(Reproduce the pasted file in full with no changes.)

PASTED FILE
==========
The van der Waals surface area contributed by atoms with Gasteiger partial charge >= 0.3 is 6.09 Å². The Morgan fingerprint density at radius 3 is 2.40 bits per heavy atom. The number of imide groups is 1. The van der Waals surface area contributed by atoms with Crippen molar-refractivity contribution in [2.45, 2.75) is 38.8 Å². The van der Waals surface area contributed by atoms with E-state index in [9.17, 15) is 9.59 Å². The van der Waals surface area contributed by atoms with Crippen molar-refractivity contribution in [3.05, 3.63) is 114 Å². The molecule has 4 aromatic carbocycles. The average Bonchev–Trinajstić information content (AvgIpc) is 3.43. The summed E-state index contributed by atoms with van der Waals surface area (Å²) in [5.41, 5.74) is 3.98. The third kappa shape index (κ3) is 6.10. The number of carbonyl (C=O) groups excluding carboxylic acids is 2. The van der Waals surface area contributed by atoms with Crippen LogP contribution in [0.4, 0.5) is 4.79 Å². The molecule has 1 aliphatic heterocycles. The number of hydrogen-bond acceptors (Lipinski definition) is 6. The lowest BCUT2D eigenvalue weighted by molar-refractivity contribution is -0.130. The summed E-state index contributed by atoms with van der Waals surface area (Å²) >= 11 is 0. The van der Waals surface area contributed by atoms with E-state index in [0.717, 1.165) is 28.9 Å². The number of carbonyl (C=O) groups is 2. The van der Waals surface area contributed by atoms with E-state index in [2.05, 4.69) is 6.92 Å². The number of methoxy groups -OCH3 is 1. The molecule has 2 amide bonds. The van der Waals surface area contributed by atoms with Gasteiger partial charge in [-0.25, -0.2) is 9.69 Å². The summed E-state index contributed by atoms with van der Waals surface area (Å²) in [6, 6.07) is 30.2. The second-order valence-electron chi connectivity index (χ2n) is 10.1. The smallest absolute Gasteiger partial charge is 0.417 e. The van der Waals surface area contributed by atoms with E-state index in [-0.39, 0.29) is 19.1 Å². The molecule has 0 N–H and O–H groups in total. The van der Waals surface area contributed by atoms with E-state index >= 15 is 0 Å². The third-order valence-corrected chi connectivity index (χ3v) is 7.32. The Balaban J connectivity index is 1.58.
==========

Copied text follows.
The van der Waals surface area contributed by atoms with Gasteiger partial charge >= 0.3 is 6.09 Å². The Morgan fingerprint density at radius 3 is 2.40 bits per heavy atom. The number of imide groups is 1. The van der Waals surface area contributed by atoms with Crippen molar-refractivity contribution in [2.45, 2.75) is 38.8 Å². The van der Waals surface area contributed by atoms with E-state index in [9.17, 15) is 9.59 Å². The van der Waals surface area contributed by atoms with Crippen molar-refractivity contribution in [3.05, 3.63) is 114 Å². The molecule has 4 aromatic carbocycles. The average Bonchev–Trinajstić information content (AvgIpc) is 3.43. The summed E-state index contributed by atoms with van der Waals surface area (Å²) in [5.41, 5.74) is 3.98. The third kappa shape index (κ3) is 6.10. The number of carbonyl (C=O) groups excluding carboxylic acids is 2. The van der Waals surface area contributed by atoms with Crippen LogP contribution in [0.4, 0.5) is 4.79 Å². The molecule has 1 aliphatic heterocycles. The number of hydrogen-bond acceptors (Lipinski definition) is 6. The lowest BCUT2D eigenvalue weighted by molar-refractivity contribution is -0.130. The summed E-state index contributed by atoms with van der Waals surface area (Å²) >= 11 is 0. The van der Waals surface area contributed by atoms with E-state index in [0.717, 1.165) is 28.9 Å². The number of carbonyl (C=O) groups is 2. The van der Waals surface area contributed by atoms with E-state index in [2.05, 4.69) is 6.92 Å². The number of methoxy groups -OCH3 is 1. The molecule has 2 amide bonds. The van der Waals surface area contributed by atoms with Gasteiger partial charge in [-0.25, -0.2) is 9.69 Å². The summed E-state index contributed by atoms with van der Waals surface area (Å²) in [6, 6.07) is 30.2. The second-order valence-electron chi connectivity index (χ2n) is 10.1. The smallest absolute Gasteiger partial charge is 0.417 e. The van der Waals surface area contributed by atoms with E-state index in [-0.39, 0.29) is 19.1 Å². The molecule has 0 N–H and O–H groups in total. The van der Waals surface area contributed by atoms with E-state index >= 15 is 0 Å². The third-order valence-corrected chi connectivity index (χ3v) is 7.32. The Balaban J connectivity index is 1.58.